I wanted to ask if anyone had any information about tetra chords, and how to use them effectively in playing bass?
I didn't find a huge amount on Google, but I understand that they break scales into two halves, and enable the playing of melody all along the fretboard; also that they relate to the cycle of fourths, in that you would play the first 4 notes of the scale (half a scale).
As you can see, my understanding is a bit vague, so I was hoping that those 'in the know' might share some of their knowledge, as I get the feeling that this would be a useful thing to understand?
Tetrachords are another way to approach scales and their construction.
It is a collection of intervals: whole-whole-half. Stack 2 of them and you get a scale.
They are useful to remember scales and the notes they contain, they also can be used as an efficient tool to build melodies, since in a given major scale you can always use the notes from the tetrachord starting on root and 5th.
Lots of fun can be had.
Thanks Jazz Ad! So, can I use any scale or mode and create Tetrachords using the first 4 notes of the scale? For example, whole-half-whole for a minor, or half-whole-whole for a phrygian etc.
This seems like a neat idea as, I'm guessing, it should then be possible to run them up and down the fretboard using the same pattern of 4 notes, staying in the same key. I will have to give it a try.
It only works for ionian and phrygian, I think. Just something to keep in mind
Do an an internal search on Tetra Chords, there is some great info in the archives, i have contributed to a few good threads in the past about how an why i was taught Tetrachord Theory and how it seems to weave through lots of musical ideas from keys, cycle of 4ths, cycle of 5ths, scale construction, modes construction, etc.
The great thing is Tetrachord Theory is a basic simple lesson in itself, maybe 20-30mins. at most eith examples.It was one of the first theory lessons i got because it was used to teach us how to construct the scales we were about to learn. Once you have it down it becomes a reference that your brain uses to learn or verify ideas.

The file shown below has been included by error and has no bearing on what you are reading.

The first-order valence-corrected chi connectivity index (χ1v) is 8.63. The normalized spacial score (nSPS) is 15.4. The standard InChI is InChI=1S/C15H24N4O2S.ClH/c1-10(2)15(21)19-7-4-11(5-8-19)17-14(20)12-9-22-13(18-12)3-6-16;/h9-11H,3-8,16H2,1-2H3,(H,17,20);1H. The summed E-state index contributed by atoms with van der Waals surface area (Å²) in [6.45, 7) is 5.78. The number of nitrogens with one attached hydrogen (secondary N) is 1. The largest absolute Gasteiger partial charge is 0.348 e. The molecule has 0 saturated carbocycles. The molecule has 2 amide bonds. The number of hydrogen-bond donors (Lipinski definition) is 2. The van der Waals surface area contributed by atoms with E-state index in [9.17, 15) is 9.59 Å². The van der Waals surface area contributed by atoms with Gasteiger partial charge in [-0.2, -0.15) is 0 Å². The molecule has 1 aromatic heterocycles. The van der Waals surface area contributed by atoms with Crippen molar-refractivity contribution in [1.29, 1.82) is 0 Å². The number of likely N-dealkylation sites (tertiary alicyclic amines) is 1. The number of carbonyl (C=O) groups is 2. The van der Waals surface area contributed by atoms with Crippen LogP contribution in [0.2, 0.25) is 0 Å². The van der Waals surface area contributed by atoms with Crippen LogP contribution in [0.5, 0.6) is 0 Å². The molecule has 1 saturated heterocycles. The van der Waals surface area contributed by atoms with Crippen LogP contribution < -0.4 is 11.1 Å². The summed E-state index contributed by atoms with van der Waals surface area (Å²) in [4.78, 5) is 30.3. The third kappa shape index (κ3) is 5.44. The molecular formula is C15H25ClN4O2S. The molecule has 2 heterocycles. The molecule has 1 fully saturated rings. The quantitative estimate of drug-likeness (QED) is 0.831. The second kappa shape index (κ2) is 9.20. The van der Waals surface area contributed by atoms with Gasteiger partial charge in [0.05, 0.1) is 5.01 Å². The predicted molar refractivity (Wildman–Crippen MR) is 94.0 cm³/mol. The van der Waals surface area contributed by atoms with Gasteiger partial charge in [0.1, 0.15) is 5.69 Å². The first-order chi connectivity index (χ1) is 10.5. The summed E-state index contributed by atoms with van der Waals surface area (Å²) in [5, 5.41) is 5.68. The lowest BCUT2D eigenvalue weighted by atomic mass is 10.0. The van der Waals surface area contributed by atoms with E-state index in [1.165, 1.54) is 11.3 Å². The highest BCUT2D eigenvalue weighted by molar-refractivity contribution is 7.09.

So if you see four sharps in a key sig. you can work it out if un-sure, so rather than trying to remember all flats and sharps in keys, you learn how they are constructed and used. :)
I find tetrachords to be a really helpful way to break scales into smaller pieces and see how they relate to each other. Here's a great resource:
As is shown here, you can start by defining four basic kinds of tetrachords via their intervals -- Major (whole-whole-half), Minor (whole-half-whole), Phrygian (half-whole-whole), and Lydian (whole-whole-whole) -- and then think about each mode as a combination of two tetrachords. For example, the major scale (Ionian mode) is a pair of major tetrachords; the natural minor scale (Aeolian mode) is a minor tetrachord plus a Phyrgian tetrachord, and so forth. It doesn't take much work to figure out what tetrachords to combine to create the harmonic minor scale, the melodic minor scale, etc.
I'm really big into tetrachords with my students. They help break down the scales into easier bits, and by studying the various fingerings, really open up lateral playing on the fingerboard.